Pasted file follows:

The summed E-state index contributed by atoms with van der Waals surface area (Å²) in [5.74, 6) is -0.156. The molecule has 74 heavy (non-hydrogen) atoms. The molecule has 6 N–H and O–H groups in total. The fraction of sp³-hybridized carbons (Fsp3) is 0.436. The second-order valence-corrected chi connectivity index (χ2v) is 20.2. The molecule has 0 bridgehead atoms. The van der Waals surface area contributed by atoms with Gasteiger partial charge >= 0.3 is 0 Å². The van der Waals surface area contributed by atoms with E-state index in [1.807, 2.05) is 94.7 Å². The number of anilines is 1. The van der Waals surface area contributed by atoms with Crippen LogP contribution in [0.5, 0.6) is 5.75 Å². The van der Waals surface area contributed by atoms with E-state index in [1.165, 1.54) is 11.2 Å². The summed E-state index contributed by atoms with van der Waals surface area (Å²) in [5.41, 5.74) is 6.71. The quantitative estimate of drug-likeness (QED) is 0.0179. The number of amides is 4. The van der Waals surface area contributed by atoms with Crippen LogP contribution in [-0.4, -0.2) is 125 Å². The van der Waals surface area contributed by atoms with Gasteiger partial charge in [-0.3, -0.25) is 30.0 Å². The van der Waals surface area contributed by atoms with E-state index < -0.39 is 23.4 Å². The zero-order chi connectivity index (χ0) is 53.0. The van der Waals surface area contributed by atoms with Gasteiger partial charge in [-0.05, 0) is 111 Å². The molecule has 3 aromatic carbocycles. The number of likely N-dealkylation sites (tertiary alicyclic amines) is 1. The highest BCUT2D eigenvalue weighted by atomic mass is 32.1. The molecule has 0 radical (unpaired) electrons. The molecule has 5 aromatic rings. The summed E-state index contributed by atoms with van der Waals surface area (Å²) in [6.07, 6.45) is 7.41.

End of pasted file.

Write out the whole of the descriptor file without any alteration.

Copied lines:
The summed E-state index contributed by atoms with van der Waals surface area (Å²) in [5.74, 6) is -0.156. The molecule has 74 heavy (non-hydrogen) atoms. The molecule has 6 N–H and O–H groups in total. The fraction of sp³-hybridized carbons (Fsp3) is 0.436. The second-order valence-corrected chi connectivity index (χ2v) is 20.2. The molecule has 0 bridgehead atoms. The van der Waals surface area contributed by atoms with Gasteiger partial charge >= 0.3 is 0 Å². The van der Waals surface area contributed by atoms with E-state index in [1.807, 2.05) is 94.7 Å². The number of anilines is 1. The van der Waals surface area contributed by atoms with Crippen LogP contribution in [0.5, 0.6) is 5.75 Å². The van der Waals surface area contributed by atoms with E-state index in [1.165, 1.54) is 11.2 Å². The summed E-state index contributed by atoms with van der Waals surface area (Å²) in [5.41, 5.74) is 6.71. The quantitative estimate of drug-likeness (QED) is 0.0179. The number of amides is 4. The van der Waals surface area contributed by atoms with Crippen LogP contribution in [-0.4, -0.2) is 125 Å². The van der Waals surface area contributed by atoms with Gasteiger partial charge in [-0.3, -0.25) is 30.0 Å². The van der Waals surface area contributed by atoms with E-state index < -0.39 is 23.4 Å². The zero-order chi connectivity index (χ0) is 53.0. The van der Waals surface area contributed by atoms with Gasteiger partial charge in [-0.05, 0) is 111 Å². The molecule has 3 aromatic carbocycles. The number of likely N-dealkylation sites (tertiary alicyclic amines) is 1. The highest BCUT2D eigenvalue weighted by atomic mass is 32.1. The molecule has 0 radical (unpaired) electrons. The molecule has 5 aromatic rings. The summed E-state index contributed by atoms with van der Waals surface area (Å²) in [6.07, 6.45) is 7.41.